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Tide could be turning for troubled US ethanol industry

Volatile corn and ethanol prices have hit industry profits, but the election of Barack Obama could bring a reversal of fortunes, writes Anne Feltus

THE ELECTION of a renewable fuels-friendly president brought a collective sigh of relief from US ethanol producers, which have been hit hard by a combination of factors that has left some in dire financial straits.

Barack Obama, a senator from the country's second-largest corn-producing state, Illinois, supported federal subsidies and other protective measures that have contributed to the industry's growth, and he favours continuing them. His opponent, John McCain, would probably have eliminated them had he won.

The election results were a bit of bright news emerging from behind the dark cloud that has lingered over the industry for well over a year. But it has not always been this way. Until mid-2006, the picture was rosy.

Legislative boost

Already the beneficiary of state and federal tax incentives, the ethanol business received a big boost from the passage of the Energy Policy Act of 2005, which required that 4bn gallons (USG) of renewable fuels be used in 2006, increasing to 7.5bn USG by 2012. The Energy Independence and Security Act of 2007 upped the quota to 10.5bn USG in 2009 and 12.0bn USG in 2010.

In response, manufacturers began boosting capacity to meet demand forecasts. In 2006 and 2007, the industry expanded from 95 facilities to 139, and production almost doubled to about 7.9bn USG/y, according to the Renewable Fuels Association (RFA).

But while government mandates were driving growth, other forces have significantly eroded manufacturers' profit margins. One is the fluctuating price of corn, the feedstock for about 95% of US ethanol production. Corn prices had already soared to about $5 a bushel in January from about $2 a bushel at the start of the ethanol industry's building boom. Then in spring, unrelenting rains and floods ravaged crops in the US Midwest, pushing corn prices up to almost $8 a bushel.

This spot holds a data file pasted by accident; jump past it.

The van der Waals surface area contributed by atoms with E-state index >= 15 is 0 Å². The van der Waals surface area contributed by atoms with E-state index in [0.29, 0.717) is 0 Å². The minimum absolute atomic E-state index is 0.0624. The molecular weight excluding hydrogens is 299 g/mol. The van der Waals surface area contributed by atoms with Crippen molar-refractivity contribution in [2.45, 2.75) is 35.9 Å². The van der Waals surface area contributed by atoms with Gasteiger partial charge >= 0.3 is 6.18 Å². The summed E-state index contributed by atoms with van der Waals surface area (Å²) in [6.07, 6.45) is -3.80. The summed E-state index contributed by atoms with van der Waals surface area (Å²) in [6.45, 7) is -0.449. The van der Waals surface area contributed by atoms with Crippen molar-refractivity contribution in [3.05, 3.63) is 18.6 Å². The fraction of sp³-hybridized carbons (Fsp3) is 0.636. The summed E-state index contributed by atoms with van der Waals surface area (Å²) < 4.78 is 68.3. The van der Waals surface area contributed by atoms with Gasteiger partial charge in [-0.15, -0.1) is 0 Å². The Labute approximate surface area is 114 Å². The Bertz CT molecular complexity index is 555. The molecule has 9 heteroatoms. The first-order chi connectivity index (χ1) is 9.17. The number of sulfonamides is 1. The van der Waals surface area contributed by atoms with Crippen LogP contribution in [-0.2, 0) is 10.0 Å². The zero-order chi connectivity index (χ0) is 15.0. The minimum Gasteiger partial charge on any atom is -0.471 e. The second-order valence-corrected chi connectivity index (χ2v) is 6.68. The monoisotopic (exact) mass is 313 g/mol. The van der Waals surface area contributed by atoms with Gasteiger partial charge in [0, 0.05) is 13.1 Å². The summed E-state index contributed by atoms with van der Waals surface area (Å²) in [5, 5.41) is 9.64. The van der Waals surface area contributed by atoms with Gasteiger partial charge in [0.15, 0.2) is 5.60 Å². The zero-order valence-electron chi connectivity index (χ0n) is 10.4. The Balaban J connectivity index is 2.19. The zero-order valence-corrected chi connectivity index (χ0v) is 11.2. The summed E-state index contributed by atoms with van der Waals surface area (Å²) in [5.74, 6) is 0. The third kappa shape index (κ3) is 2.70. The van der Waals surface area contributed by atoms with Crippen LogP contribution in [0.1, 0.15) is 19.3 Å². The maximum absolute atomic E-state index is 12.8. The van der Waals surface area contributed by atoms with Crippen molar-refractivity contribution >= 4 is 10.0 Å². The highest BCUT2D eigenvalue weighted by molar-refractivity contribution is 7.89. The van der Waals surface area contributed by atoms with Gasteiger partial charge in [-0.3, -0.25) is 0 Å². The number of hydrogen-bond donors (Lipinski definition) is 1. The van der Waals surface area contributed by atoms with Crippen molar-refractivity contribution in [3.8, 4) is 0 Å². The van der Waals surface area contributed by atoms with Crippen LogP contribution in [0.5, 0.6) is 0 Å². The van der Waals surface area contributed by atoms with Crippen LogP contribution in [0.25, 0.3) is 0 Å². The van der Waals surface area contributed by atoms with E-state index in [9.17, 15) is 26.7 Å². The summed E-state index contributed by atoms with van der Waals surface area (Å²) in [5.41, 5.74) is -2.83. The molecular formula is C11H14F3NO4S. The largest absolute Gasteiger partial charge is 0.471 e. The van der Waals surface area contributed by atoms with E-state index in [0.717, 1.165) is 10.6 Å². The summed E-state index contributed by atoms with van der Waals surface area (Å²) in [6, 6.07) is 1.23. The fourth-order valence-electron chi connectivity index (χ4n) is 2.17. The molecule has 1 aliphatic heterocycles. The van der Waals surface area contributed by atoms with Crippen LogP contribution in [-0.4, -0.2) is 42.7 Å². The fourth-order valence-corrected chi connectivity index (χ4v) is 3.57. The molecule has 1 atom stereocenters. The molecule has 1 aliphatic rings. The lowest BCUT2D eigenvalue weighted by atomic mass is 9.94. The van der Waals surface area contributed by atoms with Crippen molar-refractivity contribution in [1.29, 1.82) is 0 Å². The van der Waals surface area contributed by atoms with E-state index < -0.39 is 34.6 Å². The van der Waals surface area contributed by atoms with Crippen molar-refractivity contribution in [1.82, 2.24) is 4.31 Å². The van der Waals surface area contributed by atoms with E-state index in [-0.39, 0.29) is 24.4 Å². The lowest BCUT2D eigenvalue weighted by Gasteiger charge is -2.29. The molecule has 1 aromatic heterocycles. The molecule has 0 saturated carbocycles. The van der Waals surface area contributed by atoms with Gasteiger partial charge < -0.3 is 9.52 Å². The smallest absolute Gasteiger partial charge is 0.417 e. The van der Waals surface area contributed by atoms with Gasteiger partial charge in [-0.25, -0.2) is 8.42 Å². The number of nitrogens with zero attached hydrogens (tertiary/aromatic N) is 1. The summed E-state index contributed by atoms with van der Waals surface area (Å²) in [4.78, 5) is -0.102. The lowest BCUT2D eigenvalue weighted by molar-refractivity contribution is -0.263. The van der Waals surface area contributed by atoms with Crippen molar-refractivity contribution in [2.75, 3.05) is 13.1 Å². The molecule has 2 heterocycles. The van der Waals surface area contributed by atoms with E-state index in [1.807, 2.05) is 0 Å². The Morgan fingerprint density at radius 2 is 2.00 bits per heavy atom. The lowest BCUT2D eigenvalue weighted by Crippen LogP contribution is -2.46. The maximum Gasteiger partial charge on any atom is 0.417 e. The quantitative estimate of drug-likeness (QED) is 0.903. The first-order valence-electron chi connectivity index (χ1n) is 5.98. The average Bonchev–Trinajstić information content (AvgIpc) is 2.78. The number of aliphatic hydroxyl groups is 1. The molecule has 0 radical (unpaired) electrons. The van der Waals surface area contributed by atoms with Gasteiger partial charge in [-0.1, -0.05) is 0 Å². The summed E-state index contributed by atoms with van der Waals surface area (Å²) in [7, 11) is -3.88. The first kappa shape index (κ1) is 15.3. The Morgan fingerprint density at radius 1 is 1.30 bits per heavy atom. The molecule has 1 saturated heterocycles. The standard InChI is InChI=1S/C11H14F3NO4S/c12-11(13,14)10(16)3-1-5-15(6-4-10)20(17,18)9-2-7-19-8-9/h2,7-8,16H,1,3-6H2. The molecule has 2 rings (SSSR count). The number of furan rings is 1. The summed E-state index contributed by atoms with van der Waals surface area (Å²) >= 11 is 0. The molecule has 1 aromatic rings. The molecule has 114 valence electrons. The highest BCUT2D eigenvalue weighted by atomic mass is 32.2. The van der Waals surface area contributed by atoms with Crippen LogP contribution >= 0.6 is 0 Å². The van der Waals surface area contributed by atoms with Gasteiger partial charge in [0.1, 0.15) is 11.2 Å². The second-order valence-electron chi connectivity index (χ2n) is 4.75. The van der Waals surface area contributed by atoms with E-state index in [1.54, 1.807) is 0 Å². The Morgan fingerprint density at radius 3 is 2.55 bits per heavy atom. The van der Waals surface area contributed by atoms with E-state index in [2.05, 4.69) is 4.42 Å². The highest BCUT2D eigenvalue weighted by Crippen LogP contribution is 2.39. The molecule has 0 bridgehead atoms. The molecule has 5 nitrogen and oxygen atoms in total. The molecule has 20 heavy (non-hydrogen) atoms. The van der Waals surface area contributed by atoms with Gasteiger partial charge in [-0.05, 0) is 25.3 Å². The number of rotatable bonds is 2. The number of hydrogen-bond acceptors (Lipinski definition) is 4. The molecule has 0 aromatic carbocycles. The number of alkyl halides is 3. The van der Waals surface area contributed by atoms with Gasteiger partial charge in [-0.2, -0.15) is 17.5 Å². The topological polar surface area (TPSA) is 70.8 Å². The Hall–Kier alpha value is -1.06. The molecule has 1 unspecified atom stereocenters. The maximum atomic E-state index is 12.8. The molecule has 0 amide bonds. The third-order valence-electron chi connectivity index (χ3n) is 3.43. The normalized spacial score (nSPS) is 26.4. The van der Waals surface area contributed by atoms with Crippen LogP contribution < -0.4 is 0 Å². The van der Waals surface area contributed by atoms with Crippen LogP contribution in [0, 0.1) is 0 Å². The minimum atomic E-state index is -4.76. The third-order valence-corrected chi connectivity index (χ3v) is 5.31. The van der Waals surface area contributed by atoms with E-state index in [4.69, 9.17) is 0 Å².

With corn prices projected to continue rising, some producers entered into futures contracts to hedge their risk exposure. Then in mid-August, prices collapsed to about $5 a bushel, leaving companies such as VeraSun Energy, BioFuel Energy and Glacial Lakes Energy with contractual obligations to purchase corn at much-higher-than-market prices.

Volatile prices for their product have also played havoc with producers' bottom lines. Ethanol prices on the Chicago Board of Trade plunged from a peak of $4.33/USG in mid-2006 to about $1.50/USG in October 2007, then began recovering by year-end as high oil prices made ethanol more attractive as a component in gasoline blends. Between mid-2007 and mid-2008, prices rose by almost 50%. But since the summer, falling gasoline demand has pushed ethanol prices down by about 40%.

The meltdown of credit markets is also affecting ethanol manufacturers' fortunes. When VeraSun, the nation's second-largest producer, filed for bankruptcy in late October, it put part of the blame on "worsening capital-market conditions and a tightening of trade credit" that "resulted in severe constraints on the company's liquidity". Also declaring bankruptcy in October were Gateway Ethanol and Greater Ohio Ethanol, which started up a 54m USG/y ethanol facility in Lima, Ohio, in April.

Cancellations and delays